Priscilla worked with Paul. She and her Jewish husband, Aquila, who was born in Pontus, were living in Rome, but had to leave Italy when Claudius Caesar deported all the Jews from Rome They arrived in Corinth, Greece, where they set up a tent-making business. Paul arrived in Corinth on one of this missionary journeys, and met them both. He lived and worked with them because he was a tentmaker too.
When Paul left Corinth for Cenchrea (where Phoebe was a deacon), they accompanied him. From there he set sale for Syria, taking Priscilla and Aquila with him. They arrived in Ephesus, where Paul left the couple to oversee the work there while he traveled on to Jerusalem and Antioch.
Apollos, a Jewish speaker arrived in Ephesus from Egypt. He knew the Scriptures well and was eloquent and enthusiastic, speaking out boldly in the synagogue. But he had some areas of weakness in his theology. Priscilla and Aquila explained (the verb here is plural) the way of God to him more accurately.
Paul specifically mentions Priscilla and Aquila in three of his letters. In Romans 16:3 and 2 Timothy 4:19 he greets them. In 1 Corinthians 16 he sends greetings to the Corinthians from them and the church that meets in their home.
In every context where active ministry is concerned, contrary to Greek and Hebrew custom, Priscilla is mentioned first. This means she had a significant, probably even the dominant role in what went on. Luke speaks of her teaching Apollos with approval. Paul describes her as one of his co-workers in ministry.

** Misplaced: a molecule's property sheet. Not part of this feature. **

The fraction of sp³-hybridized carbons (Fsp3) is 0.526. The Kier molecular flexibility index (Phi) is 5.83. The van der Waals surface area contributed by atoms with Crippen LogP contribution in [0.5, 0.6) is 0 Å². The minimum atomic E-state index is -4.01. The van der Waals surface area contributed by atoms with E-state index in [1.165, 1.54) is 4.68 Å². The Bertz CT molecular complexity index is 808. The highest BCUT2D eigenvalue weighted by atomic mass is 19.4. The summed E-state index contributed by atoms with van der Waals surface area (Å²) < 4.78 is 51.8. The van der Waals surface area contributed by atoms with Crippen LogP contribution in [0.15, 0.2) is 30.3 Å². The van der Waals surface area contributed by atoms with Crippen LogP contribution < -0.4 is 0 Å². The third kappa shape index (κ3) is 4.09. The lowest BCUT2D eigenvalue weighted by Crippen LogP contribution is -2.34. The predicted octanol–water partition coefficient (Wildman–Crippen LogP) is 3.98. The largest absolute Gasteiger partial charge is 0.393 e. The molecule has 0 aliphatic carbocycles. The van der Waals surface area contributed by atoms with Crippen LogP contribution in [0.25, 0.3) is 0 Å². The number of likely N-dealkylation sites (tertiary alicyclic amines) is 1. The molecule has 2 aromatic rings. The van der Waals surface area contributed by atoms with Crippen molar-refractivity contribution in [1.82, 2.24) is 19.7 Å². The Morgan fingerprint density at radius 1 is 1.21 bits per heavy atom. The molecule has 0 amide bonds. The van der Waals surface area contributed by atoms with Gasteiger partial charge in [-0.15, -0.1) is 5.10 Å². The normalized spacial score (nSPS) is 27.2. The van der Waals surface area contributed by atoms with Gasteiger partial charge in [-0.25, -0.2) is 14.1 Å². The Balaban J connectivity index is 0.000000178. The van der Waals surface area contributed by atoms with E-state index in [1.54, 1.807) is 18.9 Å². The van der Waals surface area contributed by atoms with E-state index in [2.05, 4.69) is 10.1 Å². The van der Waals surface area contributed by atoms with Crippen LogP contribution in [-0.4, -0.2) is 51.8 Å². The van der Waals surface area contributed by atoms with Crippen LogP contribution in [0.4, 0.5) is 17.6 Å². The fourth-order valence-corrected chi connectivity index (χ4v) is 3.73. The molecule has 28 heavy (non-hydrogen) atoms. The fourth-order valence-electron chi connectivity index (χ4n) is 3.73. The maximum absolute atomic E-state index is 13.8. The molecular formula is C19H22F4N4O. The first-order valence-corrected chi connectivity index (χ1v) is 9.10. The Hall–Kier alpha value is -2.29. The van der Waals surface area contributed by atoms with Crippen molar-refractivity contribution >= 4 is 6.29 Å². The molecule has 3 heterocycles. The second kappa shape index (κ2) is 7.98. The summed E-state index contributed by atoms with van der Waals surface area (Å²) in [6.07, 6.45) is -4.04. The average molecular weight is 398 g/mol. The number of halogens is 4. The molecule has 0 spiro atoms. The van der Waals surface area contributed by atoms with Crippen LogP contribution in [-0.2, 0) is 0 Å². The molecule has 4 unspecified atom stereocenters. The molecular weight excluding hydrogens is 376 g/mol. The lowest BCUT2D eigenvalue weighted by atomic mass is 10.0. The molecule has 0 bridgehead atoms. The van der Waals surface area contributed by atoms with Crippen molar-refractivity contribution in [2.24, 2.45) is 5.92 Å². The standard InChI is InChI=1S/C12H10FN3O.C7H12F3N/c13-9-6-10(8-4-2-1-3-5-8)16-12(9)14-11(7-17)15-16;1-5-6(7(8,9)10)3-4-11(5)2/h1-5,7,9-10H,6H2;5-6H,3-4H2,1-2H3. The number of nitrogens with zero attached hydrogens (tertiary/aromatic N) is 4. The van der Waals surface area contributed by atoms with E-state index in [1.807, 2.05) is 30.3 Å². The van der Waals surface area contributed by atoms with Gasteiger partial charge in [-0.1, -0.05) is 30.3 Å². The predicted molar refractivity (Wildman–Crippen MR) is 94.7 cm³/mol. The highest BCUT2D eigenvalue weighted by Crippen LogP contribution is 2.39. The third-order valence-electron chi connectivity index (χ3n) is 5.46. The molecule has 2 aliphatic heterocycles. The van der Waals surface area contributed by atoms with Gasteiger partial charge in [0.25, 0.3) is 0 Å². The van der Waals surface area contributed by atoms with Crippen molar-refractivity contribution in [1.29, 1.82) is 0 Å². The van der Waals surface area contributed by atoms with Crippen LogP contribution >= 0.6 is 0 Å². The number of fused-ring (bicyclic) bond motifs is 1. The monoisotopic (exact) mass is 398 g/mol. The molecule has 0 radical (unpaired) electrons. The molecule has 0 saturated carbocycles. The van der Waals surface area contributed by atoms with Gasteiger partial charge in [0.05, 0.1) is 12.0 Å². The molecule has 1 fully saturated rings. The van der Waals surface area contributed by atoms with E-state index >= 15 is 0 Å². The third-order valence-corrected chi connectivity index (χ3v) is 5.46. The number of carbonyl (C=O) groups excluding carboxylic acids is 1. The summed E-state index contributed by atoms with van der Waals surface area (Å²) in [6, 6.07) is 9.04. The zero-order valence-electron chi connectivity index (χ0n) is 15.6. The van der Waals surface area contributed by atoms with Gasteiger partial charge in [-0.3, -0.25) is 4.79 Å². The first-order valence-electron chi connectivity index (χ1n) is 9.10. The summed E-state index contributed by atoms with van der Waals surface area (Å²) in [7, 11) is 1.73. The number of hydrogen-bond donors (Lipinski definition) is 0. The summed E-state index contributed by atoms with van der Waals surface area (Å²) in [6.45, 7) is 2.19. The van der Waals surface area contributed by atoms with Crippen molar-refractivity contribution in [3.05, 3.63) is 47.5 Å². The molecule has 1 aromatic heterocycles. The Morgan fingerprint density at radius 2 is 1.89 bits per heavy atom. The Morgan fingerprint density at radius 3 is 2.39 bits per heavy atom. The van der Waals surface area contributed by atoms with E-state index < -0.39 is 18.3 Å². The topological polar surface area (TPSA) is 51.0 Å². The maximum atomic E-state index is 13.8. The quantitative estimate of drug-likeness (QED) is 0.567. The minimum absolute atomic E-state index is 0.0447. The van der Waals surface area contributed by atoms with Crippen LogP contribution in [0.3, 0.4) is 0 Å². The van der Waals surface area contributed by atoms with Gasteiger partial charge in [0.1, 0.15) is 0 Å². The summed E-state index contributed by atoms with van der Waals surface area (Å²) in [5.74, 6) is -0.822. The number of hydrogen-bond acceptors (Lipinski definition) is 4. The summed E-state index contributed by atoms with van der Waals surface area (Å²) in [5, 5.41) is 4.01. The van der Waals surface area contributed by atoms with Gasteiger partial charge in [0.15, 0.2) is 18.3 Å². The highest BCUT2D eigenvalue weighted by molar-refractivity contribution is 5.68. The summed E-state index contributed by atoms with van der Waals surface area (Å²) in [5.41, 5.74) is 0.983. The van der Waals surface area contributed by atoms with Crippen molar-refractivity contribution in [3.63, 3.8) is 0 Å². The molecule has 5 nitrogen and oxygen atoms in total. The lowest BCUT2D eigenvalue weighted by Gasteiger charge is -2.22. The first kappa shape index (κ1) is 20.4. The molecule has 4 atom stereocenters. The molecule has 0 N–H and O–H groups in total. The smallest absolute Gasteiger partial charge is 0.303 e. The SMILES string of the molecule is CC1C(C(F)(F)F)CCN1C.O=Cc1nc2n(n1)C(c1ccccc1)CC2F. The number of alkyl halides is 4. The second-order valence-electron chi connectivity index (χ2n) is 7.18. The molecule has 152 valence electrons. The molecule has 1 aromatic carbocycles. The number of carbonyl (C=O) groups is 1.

Priscilla and Aquila are a great example of a married couple working together in ministry. It appears that Aquila encourages Priscilla to take an active, if not the more prominent role, in ministry. We need more examples of this.
I am very blessed that my husband, Tony, has done everything he can to make sure I play as active a role as the Lord leads me in ministry. Tony is a gifted speaker and communicator. A number of years ago, he realized that if he did everything, I would always remain in the background. So he started sharing his platform with me. In the beginning, I didn’t communicate nearly as well as he would have done, but over the years I’ve gained in confidence. Now we are both active in the Kingdom, each in our own right and in our own spheres.
(This story comes from Acts 18)
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2 replies on “What we can learn from Priscilla”
I just wanted you to know I ordered franks book–gods favorite place on earth and went on line and read your book about hearing gods voice-it was very helpful to me–thanks.
Thanks for the encouragement. I’m sure you’ll enjoy Frank’s book too